Before you try to communicate

Do you ever feel like someone else doesn’t seem to have a grasp on reality? And in particular a partner you are trying to have a relationship with?

I do a lot of work with couples and I like to tell a story before we get started on any communication skills. I believe improvements in relationship involve behavioral changes but also some profound shifts in attitude. This story illustrates Step 1.

Many years ago I had a short, powerful experience that stuck with me.
My good friend and I were sitting on the front porch of his house in the early evening. After a while, I said, “I’m getting cold.”

He said, “How could you be cold? I’m hot.”

I replied, “Well I’m cold. I think I need my sweater from inside the house.”

He continued, “But it’s hot out here. How could you need a sweater?”

I kept on, “Because it’s cold out here. Why aren’t you cold?”

What is the truth here? Was the evening hot or cold? Would it have helped if we got out a thermometer? Could we have settled it by looking literally at the temperature?

Of course when I tell this story and ask these questions, people say, “No, it wouldn’t help.” Why? “Because it’s subjective.”

So I suggest we need to be careful about “truth” and “reality.” Couples are sometimes uncomfortable when I suggest we throw out these words, so let me explain more. We’re talking in the context of relationships here, first of all. If we were trying to get our math done correctly to put someone on the moon, it would be a different arena.

In a relationship, you have two people each living inside their own heads and in their own bodies. You are never having the same experience. Never. No matter how close you are, you have multiple filters affecting your perspective on what’s happening. In fact, you as an individual are never looking at “reality” without all these filters having an influence. They include stable factors such as your gender, ethnicity, body type, past experience (eg, family background, cultural influences, education, travel), personality, beliefs and attitudes, and so forth. Shifting states also exert an effect – things like being tired, hungry, excited, worried, or having a headache. So what you are looking at when you look around is not the real world – it’s your personal version, as if you are watching a TV screen in your own head.

Not realizing this, people argue about things using objective language, ie, the voice of God. With the hot-cold situation, we went from “I’m cold” and “I’m hot” to “It’s cold” and “It’s hot.” Other possibilities: This house is too messy. We need a bigger house. You are too strict/lax with the children. Our sex life is lousy. We should live in Arizona. These comments lack ownership of needs or feelings or recognition of the other’s perspective as being equally valid. A huge language lesson is in order, but not yet. First we need to see that all these issues are like the hot-cold example. Different filters are in play.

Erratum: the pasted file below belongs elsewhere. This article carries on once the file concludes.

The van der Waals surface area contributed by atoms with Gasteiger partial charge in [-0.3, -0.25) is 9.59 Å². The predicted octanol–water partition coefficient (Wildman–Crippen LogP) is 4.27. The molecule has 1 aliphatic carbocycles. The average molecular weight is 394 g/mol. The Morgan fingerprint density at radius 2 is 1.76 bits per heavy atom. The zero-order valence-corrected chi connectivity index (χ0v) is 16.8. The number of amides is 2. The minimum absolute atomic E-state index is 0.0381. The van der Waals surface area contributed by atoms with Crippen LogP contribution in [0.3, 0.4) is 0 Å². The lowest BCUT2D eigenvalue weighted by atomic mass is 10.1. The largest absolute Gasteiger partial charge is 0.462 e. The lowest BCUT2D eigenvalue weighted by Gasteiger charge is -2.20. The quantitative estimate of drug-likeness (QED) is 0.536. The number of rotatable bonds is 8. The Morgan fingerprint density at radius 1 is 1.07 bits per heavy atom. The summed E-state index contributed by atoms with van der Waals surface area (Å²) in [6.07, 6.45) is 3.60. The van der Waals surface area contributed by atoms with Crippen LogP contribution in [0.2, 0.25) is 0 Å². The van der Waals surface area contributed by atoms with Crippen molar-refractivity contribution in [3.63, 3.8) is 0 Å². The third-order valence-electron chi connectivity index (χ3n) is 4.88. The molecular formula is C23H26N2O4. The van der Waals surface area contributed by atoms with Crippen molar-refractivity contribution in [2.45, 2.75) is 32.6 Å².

Actually, there are so many possibilities for differences it’s a wonder we can relate to each other at all. My belief is that relationships need to start with a basic attitude of humility. Before I help a couple work on bridging the gap between them by learning communication skills, I help them get clear that there IS a real gap and accept it. Like other things, it’s much easier to do the problem solving after the situation is understood.

On a surface level, everybody knows we have different perspectives, so you might wonder why I am making a big deal about this. However, I believe most of us are in denial about it because it puts us in direct confrontation with one of our most uncomfortable existential dilemmas – that of being alone. We have a deep longing for connection. Loving relationships are an opportunity to be understood and accepted and it is natural to want this to be deep and thorough and not difficult. When it’s not easy, it can feel very frightening. What if we don’t understand each other after all? What if love isn’t really possible? What if I am all alone in the universe?

I think this is why many couples are so frightened when they come for help. Our first step is to understand the notion of separate realities, take a deep breath, and find some acceptance of that. We can then move on to the skills involved in building the loving ties across the gap. We don’t have to see things the same way or feel the same way about everything. We can stop the endless arguing about the truth and let go of the stress of being right because that’s not the point.

There are ways to consciously create a loving relationship despite the impossibility of perfect understanding (but that is the subject of other articles). The myth of romantic love is generally not helpful, because the feelings of love and security and connection are the results of things you do; it’s not something you fall in. And it’s actually exciting and empowering to find out what is possible, beginning with fully respecting differences.

As I say to clients, this is not just cup-half-full optimism. I believe that as we live in a stressful age and culture that is less than supportive to human beings, we need to do everything we can to treasure and nurture our love relationships. Never take for granted the value of having someone in your life who really cares that you exist. Even if one of you is hot and the other feels cold. Why not just smile and go get a sweater? Then come back and cuddle instead of arguing.